“This is really great. You should enjoy it.”

Port Meadow. 27 January 2015.

First off: how on earth is it already the end of second week?

I keep reminding myself that I still have 8 weeks here, but I know that it’s going by quickly (as all good things in life do), and that I will be so sorry to leave. It’s very easy for me to get caught up in the future–not necessarily worry for what will happen, but sadness for fading pleasures. It’s strange how even in my happiest, most contented phases of life, there is still a seed of doubt in my mind, whispering this too shall pass.

Neil Gaiman said once that when he was at the height of his Sandman comic success, Stephen King congratulated him by saying “This is really great. You should enjoy it.” And he realized that he hadn’t.

Best advice I got that I ignored. Instead I worried about it. I worried about the next deadline, the next idea, the next story. There wasn’t a moment for the next fourteen or fifteen years that I wasn’t writing something in my head, or wondering about it. And I didn’t stop and look around and go, this is really fun. I wish I’d enjoyed it more. It’s been an amazing ride. But there were parts of the ride I missed, because I was too worried about things going wrong, about what came next, to enjoy the bit I was on.

With this in mind, I have constantly been trying to live in the moment while I’m here. To recognize the beautiful, challenging, once-in-a-lifetime moments I get to experience while studying at Oxford. I don’t want to spend my whole time abroad thinking about how sad I will be when I am eventually not abroad.

On that happy note, here are some wonderful and challenging moments, so far, that I don’t want to forget:

  • I’ve established a habit of talking to my umbrella. Audibly. When it’s raining, my umbrella becomes my most important companion, and I literally encourage it out loud to be strong and to persevere.
  • I took a walk through Port Meadow the other day and had a glorious epiphany about how much I love myself (in, like, a healthy way). I love that I can keep myself entertained in my own mind–that I can find my own company as engaging as other peoples’. I also love that I write melodramatic poetry in my head as I walk by trees and fields and rivers, and that I can trudge through muddy terrain in tights and a skirt with the excitement of a five-year-old.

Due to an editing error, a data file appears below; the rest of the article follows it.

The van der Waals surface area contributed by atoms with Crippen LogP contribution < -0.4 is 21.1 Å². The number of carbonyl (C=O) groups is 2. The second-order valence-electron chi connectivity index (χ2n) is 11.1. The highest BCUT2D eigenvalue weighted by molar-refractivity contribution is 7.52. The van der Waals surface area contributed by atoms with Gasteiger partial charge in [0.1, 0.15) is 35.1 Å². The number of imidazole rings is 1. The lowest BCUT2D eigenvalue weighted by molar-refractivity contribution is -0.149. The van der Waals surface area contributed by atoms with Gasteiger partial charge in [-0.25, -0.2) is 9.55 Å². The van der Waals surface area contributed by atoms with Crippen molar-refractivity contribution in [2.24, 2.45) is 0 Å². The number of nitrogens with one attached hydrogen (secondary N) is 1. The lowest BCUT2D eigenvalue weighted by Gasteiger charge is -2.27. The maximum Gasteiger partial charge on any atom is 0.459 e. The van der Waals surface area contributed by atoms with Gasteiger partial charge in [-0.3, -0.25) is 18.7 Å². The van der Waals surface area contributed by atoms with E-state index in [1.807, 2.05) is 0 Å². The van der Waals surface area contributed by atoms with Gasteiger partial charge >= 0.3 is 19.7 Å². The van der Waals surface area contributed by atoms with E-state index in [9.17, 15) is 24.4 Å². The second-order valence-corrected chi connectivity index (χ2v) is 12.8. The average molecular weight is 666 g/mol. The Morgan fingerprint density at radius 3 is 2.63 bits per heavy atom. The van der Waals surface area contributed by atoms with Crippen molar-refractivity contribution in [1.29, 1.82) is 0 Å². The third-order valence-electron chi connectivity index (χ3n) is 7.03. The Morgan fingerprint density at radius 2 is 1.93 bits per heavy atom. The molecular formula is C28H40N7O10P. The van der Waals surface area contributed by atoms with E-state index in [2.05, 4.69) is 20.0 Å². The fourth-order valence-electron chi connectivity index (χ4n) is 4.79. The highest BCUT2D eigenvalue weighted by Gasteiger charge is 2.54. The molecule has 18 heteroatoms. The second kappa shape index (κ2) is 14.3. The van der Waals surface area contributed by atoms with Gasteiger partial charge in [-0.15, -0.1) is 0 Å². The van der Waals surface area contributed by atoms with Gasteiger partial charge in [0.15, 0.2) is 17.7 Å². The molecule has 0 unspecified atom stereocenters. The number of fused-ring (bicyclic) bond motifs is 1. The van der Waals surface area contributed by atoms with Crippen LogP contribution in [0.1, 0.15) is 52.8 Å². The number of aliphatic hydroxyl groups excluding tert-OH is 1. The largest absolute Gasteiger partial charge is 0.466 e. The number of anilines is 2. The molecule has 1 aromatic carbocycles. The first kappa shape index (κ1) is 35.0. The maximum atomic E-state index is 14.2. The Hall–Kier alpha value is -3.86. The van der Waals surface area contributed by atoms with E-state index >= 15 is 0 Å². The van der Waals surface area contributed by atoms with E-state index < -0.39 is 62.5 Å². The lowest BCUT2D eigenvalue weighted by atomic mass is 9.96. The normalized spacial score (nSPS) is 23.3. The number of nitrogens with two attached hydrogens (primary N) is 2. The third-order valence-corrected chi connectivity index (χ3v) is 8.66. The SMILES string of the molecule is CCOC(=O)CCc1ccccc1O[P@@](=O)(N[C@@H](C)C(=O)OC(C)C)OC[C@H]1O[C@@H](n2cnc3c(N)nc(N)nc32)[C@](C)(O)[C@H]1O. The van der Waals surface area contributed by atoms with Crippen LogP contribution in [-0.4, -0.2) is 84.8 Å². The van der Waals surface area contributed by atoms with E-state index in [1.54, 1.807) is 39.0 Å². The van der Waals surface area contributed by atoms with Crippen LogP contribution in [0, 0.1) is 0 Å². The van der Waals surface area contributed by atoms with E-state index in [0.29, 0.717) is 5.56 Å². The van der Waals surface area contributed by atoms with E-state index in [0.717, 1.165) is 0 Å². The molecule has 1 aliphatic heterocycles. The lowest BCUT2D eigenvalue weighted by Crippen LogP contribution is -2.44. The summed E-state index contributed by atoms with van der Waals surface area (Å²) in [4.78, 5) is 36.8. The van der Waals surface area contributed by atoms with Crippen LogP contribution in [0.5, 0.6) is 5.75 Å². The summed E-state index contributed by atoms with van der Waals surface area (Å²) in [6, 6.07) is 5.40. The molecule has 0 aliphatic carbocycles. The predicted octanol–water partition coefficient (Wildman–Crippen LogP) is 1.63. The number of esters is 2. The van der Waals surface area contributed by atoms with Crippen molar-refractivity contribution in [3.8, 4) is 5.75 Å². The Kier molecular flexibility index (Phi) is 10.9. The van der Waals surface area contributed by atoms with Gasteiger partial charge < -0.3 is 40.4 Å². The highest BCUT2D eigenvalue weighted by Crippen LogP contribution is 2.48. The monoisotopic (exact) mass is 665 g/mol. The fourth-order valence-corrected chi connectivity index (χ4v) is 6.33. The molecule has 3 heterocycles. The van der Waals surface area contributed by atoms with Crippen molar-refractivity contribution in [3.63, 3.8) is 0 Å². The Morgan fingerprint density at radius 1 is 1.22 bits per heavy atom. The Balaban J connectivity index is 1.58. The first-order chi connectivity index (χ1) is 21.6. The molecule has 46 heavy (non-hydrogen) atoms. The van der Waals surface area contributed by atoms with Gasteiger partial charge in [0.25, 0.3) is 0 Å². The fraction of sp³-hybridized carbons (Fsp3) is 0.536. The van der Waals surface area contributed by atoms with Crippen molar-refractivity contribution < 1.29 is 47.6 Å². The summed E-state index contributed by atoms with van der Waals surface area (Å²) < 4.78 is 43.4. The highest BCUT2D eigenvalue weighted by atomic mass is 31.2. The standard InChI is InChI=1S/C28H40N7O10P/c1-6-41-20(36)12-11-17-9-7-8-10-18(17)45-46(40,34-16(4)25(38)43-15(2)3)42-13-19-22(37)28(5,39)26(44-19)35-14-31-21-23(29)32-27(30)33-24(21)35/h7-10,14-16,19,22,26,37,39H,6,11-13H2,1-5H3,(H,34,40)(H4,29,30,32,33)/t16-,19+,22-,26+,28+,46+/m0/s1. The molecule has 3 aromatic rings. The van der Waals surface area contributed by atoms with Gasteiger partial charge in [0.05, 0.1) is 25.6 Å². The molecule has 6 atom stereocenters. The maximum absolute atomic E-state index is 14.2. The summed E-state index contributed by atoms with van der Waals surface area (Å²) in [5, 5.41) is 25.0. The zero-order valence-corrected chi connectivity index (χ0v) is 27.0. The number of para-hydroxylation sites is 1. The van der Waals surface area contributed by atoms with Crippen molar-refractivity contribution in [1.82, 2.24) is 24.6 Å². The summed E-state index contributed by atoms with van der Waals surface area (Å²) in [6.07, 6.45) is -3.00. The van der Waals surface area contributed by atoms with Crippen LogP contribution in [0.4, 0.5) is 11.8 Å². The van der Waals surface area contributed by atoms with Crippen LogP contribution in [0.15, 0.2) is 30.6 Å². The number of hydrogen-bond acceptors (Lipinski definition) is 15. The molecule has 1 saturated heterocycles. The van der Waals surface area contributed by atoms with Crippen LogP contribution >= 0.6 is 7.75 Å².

Aforementioned trees and fields and rivers.
  • A tutor complemented my writing style and my ability to organize an essay. Thank you Mrs. Brown and Write Right for that one.
  • Baking is a cross-continental pleasure for me. Figuring out conversions is not. (Honestly, America. WHY NOT JUST USE METRICS?)
  • A few days into my stay here, I was walking down the street and a woman asked me for directions. I had absolutely no idea where to lead her, but it felt nice to know that I seemed a natural part of the city.
  • One of my favorite weekend novelties is watching tourists take pictures with selfie sticks. They brighten my walk to the library every time I see them.
  • I have fallen back in love with English, or rather, I’ve been reminded of the lost love I never have time for as a film major. I don’t think I’ve ever gotten this much pleasure from researching for and writing essays in my life because I’ve never been so genuinely intrigued by the topics I’m studying.
  • I’ve already read Jane Eyre and Agnes Grey in their entirety for my primary tutorial. I’m halfway through Wuthering Heights now. By the end of term, I will have also read The Tennant at Wildfell Hall and Villette. I am more in love with the Brontës than ever.
  • For my secondary tutorial, I’ve written a paper on female authors of the romantic movement, and will be covering a plethora of different poetic topics in the next few weeks (abolition poetry, labouring class, nature, nation, etc.). I’ve never written essays for poetry before, which makes me a bit nervous when I submit them, but I find the works so interesting. It’s mind-boggling that the romantic poets (and poets in general, for that matter), can put so much into a ‘simple’ collection of words. I wrote my first essay thinking that I had deeply analyzed the poems within, but after my tutorial, I was so absolutely amazed at everything I hadn’t even considered.
  • I eat so much bread and so much cheese. And I convince myself that it’s okay because it’s organic and local. I have no regrets.
  • Greens Cafe, right next to The Eagle and Child, has become somewhat of a second home for me. It’s nice to have a place where people recognize me, and where I can get coffee and read for hours while feeling entirely comfortable and productive in the setting. Thank you, Greens.
  • I’ve discovered how absolutely pointless cotton is. In my possession, I have five cotton sweaters that I’ve had for ages, and that have always kept me sufficiently warm in Southern California. I also have three wool sweaters that I bought right before leaving for Oxford. Can you guess which ones I wear everyday, and which ones I can’t even wear outside the house because they do absolutely nothing?
  • Already, I have accumulated far to many books. I came here with so many great intentions of not buying any, because they are heavy, and take up space, and etc etc etc. I have no self control, as evidenced by the stack of books balanced precariously on the corner of my desk.


Those are just a few moments. Everyday, there is beauty all around me and I hardly know how to take it all in. There are also moments where I feel entirely overwhelmed and far busier than I expected upon coming here. It is all really great. And I am enjoying it!

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